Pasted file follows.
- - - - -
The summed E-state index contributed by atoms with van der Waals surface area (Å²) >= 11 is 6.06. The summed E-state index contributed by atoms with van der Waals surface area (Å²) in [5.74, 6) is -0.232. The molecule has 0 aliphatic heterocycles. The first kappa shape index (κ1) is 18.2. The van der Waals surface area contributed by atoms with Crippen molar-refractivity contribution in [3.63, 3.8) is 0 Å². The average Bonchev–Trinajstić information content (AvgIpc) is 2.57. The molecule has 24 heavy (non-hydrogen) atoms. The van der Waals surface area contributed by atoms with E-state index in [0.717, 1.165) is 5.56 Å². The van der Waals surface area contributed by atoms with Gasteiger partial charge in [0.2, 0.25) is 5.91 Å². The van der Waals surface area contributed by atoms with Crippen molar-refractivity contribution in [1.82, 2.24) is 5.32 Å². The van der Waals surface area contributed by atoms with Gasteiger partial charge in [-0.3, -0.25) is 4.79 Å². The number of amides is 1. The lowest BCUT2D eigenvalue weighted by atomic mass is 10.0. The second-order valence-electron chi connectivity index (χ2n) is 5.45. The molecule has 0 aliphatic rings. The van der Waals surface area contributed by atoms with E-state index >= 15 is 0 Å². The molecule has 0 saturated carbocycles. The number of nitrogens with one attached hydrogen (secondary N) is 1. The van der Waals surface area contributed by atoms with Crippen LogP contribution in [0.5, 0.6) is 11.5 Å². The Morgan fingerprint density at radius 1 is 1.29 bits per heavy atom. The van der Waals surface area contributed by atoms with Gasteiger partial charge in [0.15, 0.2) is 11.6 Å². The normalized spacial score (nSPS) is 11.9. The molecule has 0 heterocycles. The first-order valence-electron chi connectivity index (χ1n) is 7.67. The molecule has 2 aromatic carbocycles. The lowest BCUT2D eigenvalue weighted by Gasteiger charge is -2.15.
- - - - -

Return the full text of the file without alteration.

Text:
The summed E-state index contributed by atoms with van der Waals surface area (Å²) >= 11 is 6.06. The summed E-state index contributed by atoms with van der Waals surface area (Å²) in [5.74, 6) is -0.232. The molecule has 0 aliphatic heterocycles. The first kappa shape index (κ1) is 18.2. The van der Waals surface area contributed by atoms with Crippen molar-refractivity contribution in [3.63, 3.8) is 0 Å². The average Bonchev–Trinajstić information content (AvgIpc) is 2.57. The molecule has 24 heavy (non-hydrogen) atoms. The van der Waals surface area contributed by atoms with E-state index in [0.717, 1.165) is 5.56 Å². The van der Waals surface area contributed by atoms with Gasteiger partial charge in [0.2, 0.25) is 5.91 Å². The van der Waals surface area contributed by atoms with Crippen molar-refractivity contribution in [1.82, 2.24) is 5.32 Å². The van der Waals surface area contributed by atoms with Gasteiger partial charge in [-0.3, -0.25) is 4.79 Å². The number of amides is 1. The lowest BCUT2D eigenvalue weighted by atomic mass is 10.0. The second-order valence-electron chi connectivity index (χ2n) is 5.45. The molecule has 0 aliphatic rings. The van der Waals surface area contributed by atoms with E-state index >= 15 is 0 Å². The molecule has 0 saturated carbocycles. The number of nitrogens with one attached hydrogen (secondary N) is 1. The van der Waals surface area contributed by atoms with Crippen LogP contribution in [0.5, 0.6) is 11.5 Å². The Morgan fingerprint density at radius 1 is 1.29 bits per heavy atom. The van der Waals surface area contributed by atoms with Gasteiger partial charge in [0.15, 0.2) is 11.6 Å². The normalized spacial score (nSPS) is 11.9. The molecule has 0 heterocycles. The first-order valence-electron chi connectivity index (χ1n) is 7.67. The molecule has 2 aromatic carbocycles. The lowest BCUT2D eigenvalue weighted by Gasteiger charge is -2.15.